As painful as this situation has been, there is something very powerful and positively life-altering about it. The last time I felt like an outcast was junior high. My birthday was yesterday and so I am reminded of how long ago it was that I last felt these feelings. The desire to feel accepted and to belong is incredibly strong. I had forgotten how strong. I had taken for granted my ability to walk into seemingly any situation and nearly effortlessly fit in. And now, I am the “foreigner,” the “outcast.” I have found that the best way for me to successfully navigate a night of volleyball with these women is to spend the twenty minutes driving to the gym praying. My prayer is, “God, help me be humble. Help me be teachable. Help me love these women more than I love myself.” It’s amazing and pitiful how difficult this is for me. It has caused me to see a side of myself that is disappointing; and yet, an aspect of my life that would otherwise go unchallenged is being conformed into the likeness of Christ. It has also been a poignant reminder of the painful isolation and rejection that so many people feel on a daily and even hourly basis and their desperate need for our Savior, who was despised and rejected. What an incredible forum volleyball provides to share the hope found in our God who will never leave us or forsake us.

Sunday, August 3, 2008

The Slumber Party

I haven't been to a slumber party since I was a child, but I attended one last night. Although similar to my childhood slumber parties in the giggling and frolicking and the number of bodies squished together in a room, this slumber party was markedly different in that it was all family members attending, and there was a marked undertone of impending loss. Like sand eking its way through an hour glass, the air was thick with the knowledge that there would soon be an end. By about 2:00 a.m. most of us had fallen asleep--a pleasant diversion from the pain of saying goodbye. Searing pain imploded when, at 4:15 a.m., the alarm clock shoved the reality of day and time in our faces. The hour glass was empty; we would be torn from each other for another year.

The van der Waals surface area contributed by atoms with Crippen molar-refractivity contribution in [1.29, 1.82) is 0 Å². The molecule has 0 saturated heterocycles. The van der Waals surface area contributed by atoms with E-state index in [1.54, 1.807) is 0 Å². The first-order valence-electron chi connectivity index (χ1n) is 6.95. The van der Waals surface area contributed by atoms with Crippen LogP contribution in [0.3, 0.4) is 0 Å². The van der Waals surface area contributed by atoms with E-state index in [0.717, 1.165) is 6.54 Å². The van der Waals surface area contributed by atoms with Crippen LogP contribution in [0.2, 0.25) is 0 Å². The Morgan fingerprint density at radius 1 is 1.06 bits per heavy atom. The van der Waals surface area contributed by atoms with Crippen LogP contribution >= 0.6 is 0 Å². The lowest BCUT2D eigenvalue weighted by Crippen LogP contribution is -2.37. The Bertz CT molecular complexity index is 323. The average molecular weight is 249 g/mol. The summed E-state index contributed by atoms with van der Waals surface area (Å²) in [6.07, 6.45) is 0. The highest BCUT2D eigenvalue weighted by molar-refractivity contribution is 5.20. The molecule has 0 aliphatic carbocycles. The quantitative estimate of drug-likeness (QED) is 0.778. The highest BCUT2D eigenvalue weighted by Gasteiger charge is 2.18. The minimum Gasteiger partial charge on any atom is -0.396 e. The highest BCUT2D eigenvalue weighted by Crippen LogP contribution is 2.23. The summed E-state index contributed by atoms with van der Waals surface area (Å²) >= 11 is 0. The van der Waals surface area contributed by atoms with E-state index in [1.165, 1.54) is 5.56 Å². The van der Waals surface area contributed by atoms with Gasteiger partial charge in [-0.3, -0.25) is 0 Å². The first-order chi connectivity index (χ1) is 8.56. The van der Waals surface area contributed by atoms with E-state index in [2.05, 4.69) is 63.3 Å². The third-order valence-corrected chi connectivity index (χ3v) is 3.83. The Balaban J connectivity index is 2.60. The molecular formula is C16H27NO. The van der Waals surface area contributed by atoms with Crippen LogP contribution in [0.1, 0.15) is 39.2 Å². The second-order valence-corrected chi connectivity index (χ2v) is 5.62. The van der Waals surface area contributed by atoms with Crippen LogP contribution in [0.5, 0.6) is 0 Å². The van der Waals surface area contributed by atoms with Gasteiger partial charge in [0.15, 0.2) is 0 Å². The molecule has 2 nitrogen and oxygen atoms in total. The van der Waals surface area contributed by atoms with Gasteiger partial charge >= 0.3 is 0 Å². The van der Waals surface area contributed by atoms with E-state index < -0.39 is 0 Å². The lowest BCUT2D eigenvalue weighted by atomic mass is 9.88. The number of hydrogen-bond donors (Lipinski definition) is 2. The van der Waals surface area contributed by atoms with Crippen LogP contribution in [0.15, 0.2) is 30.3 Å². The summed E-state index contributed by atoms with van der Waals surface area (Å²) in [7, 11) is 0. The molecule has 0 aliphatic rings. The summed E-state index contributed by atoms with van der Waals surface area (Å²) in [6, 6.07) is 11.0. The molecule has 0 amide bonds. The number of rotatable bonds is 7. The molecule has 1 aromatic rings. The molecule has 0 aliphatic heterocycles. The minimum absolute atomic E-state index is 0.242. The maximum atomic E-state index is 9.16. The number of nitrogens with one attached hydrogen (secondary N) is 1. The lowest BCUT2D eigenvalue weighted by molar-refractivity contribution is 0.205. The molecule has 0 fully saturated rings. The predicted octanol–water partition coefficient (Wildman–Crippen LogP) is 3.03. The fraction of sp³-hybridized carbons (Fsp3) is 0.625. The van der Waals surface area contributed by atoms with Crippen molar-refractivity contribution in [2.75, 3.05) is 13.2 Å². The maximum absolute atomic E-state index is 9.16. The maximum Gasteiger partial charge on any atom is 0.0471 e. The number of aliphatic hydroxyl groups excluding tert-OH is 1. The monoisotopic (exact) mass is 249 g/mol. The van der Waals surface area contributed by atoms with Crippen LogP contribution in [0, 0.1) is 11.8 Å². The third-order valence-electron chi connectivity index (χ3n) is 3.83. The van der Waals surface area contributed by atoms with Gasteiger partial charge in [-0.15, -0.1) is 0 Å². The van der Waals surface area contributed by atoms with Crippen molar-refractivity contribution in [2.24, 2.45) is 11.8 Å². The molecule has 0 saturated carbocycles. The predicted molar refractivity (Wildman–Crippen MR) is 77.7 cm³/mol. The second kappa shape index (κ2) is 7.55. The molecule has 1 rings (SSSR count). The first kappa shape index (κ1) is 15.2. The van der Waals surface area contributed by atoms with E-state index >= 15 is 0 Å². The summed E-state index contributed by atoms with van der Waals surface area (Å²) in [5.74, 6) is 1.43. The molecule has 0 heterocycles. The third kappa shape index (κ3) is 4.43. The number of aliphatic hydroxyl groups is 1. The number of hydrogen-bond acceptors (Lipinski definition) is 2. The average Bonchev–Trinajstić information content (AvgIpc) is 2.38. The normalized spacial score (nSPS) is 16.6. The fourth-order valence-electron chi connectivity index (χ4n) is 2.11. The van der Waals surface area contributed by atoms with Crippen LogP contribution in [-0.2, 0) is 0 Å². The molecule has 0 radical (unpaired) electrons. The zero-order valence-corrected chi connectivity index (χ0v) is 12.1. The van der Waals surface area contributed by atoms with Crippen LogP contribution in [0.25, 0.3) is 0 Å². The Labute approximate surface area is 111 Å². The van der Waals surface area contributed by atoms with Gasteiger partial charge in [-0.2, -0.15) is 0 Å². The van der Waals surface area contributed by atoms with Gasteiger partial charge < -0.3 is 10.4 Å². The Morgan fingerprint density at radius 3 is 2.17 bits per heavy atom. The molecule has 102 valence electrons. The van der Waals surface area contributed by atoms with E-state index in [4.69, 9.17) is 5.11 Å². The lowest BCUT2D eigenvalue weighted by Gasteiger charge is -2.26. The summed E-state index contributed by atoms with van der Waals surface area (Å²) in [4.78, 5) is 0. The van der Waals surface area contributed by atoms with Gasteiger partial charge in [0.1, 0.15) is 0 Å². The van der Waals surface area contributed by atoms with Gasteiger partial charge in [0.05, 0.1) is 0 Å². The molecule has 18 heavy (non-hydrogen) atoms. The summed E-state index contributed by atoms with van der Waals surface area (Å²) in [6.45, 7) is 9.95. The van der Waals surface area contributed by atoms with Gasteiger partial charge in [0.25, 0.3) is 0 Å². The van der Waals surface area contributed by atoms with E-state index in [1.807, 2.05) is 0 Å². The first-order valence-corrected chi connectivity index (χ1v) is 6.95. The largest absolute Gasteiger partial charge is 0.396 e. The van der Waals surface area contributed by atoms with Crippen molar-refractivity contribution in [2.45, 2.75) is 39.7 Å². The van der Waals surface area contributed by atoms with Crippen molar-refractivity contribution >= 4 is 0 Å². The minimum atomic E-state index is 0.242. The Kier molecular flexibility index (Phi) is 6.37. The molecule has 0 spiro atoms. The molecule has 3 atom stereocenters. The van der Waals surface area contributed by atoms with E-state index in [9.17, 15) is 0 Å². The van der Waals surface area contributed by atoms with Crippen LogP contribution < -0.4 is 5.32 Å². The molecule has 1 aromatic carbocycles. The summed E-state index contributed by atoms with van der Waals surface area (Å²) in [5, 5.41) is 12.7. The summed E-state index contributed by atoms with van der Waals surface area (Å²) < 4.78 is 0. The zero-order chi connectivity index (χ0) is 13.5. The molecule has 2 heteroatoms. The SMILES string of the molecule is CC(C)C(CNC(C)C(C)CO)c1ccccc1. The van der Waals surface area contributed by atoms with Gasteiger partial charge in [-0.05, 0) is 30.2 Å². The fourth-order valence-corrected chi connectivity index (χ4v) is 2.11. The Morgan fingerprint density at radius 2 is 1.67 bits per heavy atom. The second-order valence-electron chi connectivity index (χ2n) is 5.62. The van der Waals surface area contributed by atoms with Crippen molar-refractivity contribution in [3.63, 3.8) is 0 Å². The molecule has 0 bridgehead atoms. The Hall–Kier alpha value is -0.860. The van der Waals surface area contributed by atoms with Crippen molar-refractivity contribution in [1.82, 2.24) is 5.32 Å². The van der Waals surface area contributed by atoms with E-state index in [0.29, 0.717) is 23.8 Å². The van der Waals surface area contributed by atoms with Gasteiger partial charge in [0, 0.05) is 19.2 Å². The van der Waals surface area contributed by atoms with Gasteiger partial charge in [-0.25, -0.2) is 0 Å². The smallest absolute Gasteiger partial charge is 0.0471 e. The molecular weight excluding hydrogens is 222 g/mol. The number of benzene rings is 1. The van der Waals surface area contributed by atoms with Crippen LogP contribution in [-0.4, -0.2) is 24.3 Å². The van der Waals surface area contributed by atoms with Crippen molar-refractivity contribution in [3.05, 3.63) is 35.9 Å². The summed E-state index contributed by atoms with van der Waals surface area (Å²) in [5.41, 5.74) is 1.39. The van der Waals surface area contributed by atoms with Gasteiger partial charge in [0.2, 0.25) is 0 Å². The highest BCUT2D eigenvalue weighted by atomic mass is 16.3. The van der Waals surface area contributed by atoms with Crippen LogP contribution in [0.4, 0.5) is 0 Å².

As I watched our daughters (8 and 11) cling to their brother (20) and beg him not to leav
e them, I hurt not only for our girls, but for the agonizing pain this plea caused our son. I watched as my mom displayed a calm and lightness that I knew belied her shattered heart--a parallel of my own feelings and my own external behavior. I wondered, "Will this saying goodbye ever get any easier?"

After the door closed and Eric headed for the airport with my mom and Teyler, I climbed back in bed and was talking to God, telling him of my pain and my trust in Him to comfort me. And then I heard Noelle's (8) soft whimpering. There she was, curled beside Katie (11), both of them clearly distressed. I sighed, I guess I would have to put my own feelings on the back burner and tend to theirs. It ended up being a good teaching moment to discuss how there is NOTHING that would ever cause us to make this decision to be separated from our family except our desire to follow Jesus. It was interesting to see their ability to grasp this, and surprising, the comfort this knowledge provided. So, today, we all feel a bit raw and a profound painful absence.

Noelle (8 years old), with her loss glistening in her tear-filled eyes, just requested, "Mommy, let's go to the beach today." I think that's a good idea. The solitude and beauty of the ocean is a healing place. It reminds us of the shelter we have in Jesus' arms.

Hear my cry, O God, listen to my prayer.
From the ends
of the
earth I call to you,
I call as my h
eart grows faint;
lead me to the rock that is higher than
For you have b
een my refuge,
a strong tower aga
inst the foe.
I long to dw
ell in your tent forever
and take refuge in the shelter of your w
alm 61:1-4

Saturday, August 2, 2008


Our entire family and Karyn's mother just returned yesterday from ten days on Palau where Eric was the speaker at a conference. This was a WONDERFUL time of experiencing first-hand the island from which many of our students come, as well as their culture, and their places of worship. We were also able to take a few days to do some SCUBA diving, kayaking, and hiking. We will write more later because this is our last day with our son and Karyn's mother as we have to take them to the airport at 4:30 a.m.